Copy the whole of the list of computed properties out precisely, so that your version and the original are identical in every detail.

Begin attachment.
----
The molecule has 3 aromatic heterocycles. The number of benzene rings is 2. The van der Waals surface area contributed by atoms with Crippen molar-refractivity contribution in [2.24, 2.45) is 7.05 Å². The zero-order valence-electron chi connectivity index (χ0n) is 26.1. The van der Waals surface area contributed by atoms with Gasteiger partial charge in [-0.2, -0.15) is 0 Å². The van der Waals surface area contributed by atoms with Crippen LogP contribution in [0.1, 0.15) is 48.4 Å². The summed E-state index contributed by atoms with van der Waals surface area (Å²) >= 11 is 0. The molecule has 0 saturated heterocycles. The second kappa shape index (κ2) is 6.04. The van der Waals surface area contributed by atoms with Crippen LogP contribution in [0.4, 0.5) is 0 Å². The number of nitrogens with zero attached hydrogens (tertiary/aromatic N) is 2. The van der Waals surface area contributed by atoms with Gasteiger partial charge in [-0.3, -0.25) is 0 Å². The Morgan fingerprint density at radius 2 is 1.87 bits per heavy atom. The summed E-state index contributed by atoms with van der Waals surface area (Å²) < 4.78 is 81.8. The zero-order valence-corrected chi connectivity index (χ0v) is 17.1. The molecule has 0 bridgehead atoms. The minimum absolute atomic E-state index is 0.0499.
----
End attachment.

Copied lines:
The molecule has 3 aromatic heterocycles. The number of benzene rings is 2. The van der Waals surface area contributed by atoms with Crippen molar-refractivity contribution in [2.24, 2.45) is 7.05 Å². The zero-order valence-electron chi connectivity index (χ0n) is 26.1. The van der Waals surface area contributed by atoms with Gasteiger partial charge in [-0.2, -0.15) is 0 Å². The van der Waals surface area contributed by atoms with Crippen LogP contribution in [0.1, 0.15) is 48.4 Å². The summed E-state index contributed by atoms with van der Waals surface area (Å²) >= 11 is 0. The molecule has 0 saturated heterocycles. The second kappa shape index (κ2) is 6.04. The van der Waals surface area contributed by atoms with Crippen LogP contribution in [0.4, 0.5) is 0 Å². The number of nitrogens with zero attached hydrogens (tertiary/aromatic N) is 2. The van der Waals surface area contributed by atoms with Gasteiger partial charge in [-0.3, -0.25) is 0 Å². The Morgan fingerprint density at radius 2 is 1.87 bits per heavy atom. The summed E-state index contributed by atoms with van der Waals surface area (Å²) < 4.78 is 81.8. The zero-order valence-corrected chi connectivity index (χ0v) is 17.1. The molecule has 0 bridgehead atoms. The minimum absolute atomic E-state index is 0.0499.